We also got to go on a field trip in fourth grade, to our local chicken processing plant.  At that time it was known as Arkansas Valley Industries, or AVI.  We walked the long walk from school to the plant, and then got to see the unfortunate fate that awaited the poultry population of Scott County.  On the way back, we passed the little donut shop that had been built across the street from the plant.  We didn't get to stop and have a donut, unfortunately.  The little building is still there; it is a house now, I believe.

These were the days when we could go across the street at lunch recess to the Green Candy Store.  You can see my previous post, Lunch At The Candy Store, for more on this unique experience.  Let me just say that getting to have a bologna and chili "hot dog" at the candy store was wonderful beyond measure.

Fourth grade was, I think, when I began to be an actual person.  Maybe it's just that the memories before that time are faded, but it seems that during that fourth grade year, I began to interact with other kids more; joking and teasing Terri Churchill and Cathy Newberry, who sat immediately in front of and behind me, and feeling more of a sense of belonging.  Looking back, I have to attribute much of that to Mrs. Nelson, whose kindness and love for her students was so evident.  But that's what good teachers do.

1 comment:

  1. Comments from Facebook:

    Teresa Culpepper Love this one ! Brings back so many memories !
    October 28 at 12:16pm •

    Jeto Piles Thanks again for the memories Mr. Yates..I haven't thought of Troxie Taylor in 30 years!! He was a kind and gentile man...
    October 28 at 12:39pm •

    Michell Sikes wonderful story........I remember having Mrs. Nelson too.......Loved her!
    October 28 at 4:20pm •

    Marilyn Oliver Sitzes I'm another one of Mrs. Nelson's students. What great teachers we were blessed to have.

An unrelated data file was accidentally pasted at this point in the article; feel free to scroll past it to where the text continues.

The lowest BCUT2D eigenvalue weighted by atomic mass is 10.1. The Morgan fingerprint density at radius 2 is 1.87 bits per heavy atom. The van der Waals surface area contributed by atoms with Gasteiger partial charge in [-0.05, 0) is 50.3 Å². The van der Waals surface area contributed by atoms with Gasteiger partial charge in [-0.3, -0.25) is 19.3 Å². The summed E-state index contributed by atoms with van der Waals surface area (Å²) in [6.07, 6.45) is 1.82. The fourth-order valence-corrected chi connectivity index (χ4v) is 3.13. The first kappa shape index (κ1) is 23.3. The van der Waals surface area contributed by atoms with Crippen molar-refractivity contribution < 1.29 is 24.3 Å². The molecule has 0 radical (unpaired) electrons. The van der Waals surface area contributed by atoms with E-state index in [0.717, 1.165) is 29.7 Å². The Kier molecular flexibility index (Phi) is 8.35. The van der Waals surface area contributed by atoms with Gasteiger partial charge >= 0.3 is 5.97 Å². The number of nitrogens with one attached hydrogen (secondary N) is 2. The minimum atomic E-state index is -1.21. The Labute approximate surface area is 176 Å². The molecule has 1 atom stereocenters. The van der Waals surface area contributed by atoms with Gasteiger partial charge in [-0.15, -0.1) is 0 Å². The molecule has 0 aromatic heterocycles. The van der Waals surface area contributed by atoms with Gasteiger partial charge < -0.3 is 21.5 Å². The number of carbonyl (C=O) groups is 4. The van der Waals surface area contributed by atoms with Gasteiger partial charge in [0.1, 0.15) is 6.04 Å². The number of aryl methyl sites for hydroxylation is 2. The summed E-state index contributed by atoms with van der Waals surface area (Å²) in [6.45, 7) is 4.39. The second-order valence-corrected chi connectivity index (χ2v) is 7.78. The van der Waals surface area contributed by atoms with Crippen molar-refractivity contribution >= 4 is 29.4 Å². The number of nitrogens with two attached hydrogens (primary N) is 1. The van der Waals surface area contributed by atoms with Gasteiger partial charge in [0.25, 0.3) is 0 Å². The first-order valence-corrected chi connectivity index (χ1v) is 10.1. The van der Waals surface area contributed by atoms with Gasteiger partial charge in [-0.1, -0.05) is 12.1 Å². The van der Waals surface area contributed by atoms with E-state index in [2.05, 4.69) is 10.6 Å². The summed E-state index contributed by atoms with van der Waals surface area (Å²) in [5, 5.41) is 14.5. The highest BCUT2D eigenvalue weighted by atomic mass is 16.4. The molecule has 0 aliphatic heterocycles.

October 28 at 4:53pm •

    Janet Musgrove Oh how I loved Mrs. Nelson! I always credit her for saving my school career. Third grade was a real bummer for me! In Mrs. Nelson's class, I sat between Randy Jones and Randy Bottoms and everyday was an adventure! She sat us boy, girl, boy, girl, so it was very exciting! Once someone brought us some awesome white taffy with peanuts in it and Randy Jones gave me his! It was wonderful! Loved your story, brother!
    October 28 at 4:54pm •

    Vickie Hale-Schuyler I too am a former student of Mrs. Nelson. I was in the class behind you Bill. I remember we grew bean seeds in the windows in our little milk cartons. She also read to us everyday after lunch the Boxcar Family. I loved it. She was great.
    October 29 at 9:23am •

    Darla Williams Deadria, Paula and I all had Mrs. Nelson. My favorite memory was having music in class. She had the niftiest attachment to her LP player that looked like a carousel. I was completely mesmerized by it.
    October 29 at 11:19pm •

    Lisa Wood I was also a student of Mrs. Nelson! We were in the new two story building above the cafeteria. That year Ted Bunn's dad owned a newspaper in town, and it would have a picture that you had to guess where it was. That was always the highlight of our week trying to figure out the picture!! I sure do miss the simpler times!!
    November 6 at 8:03am •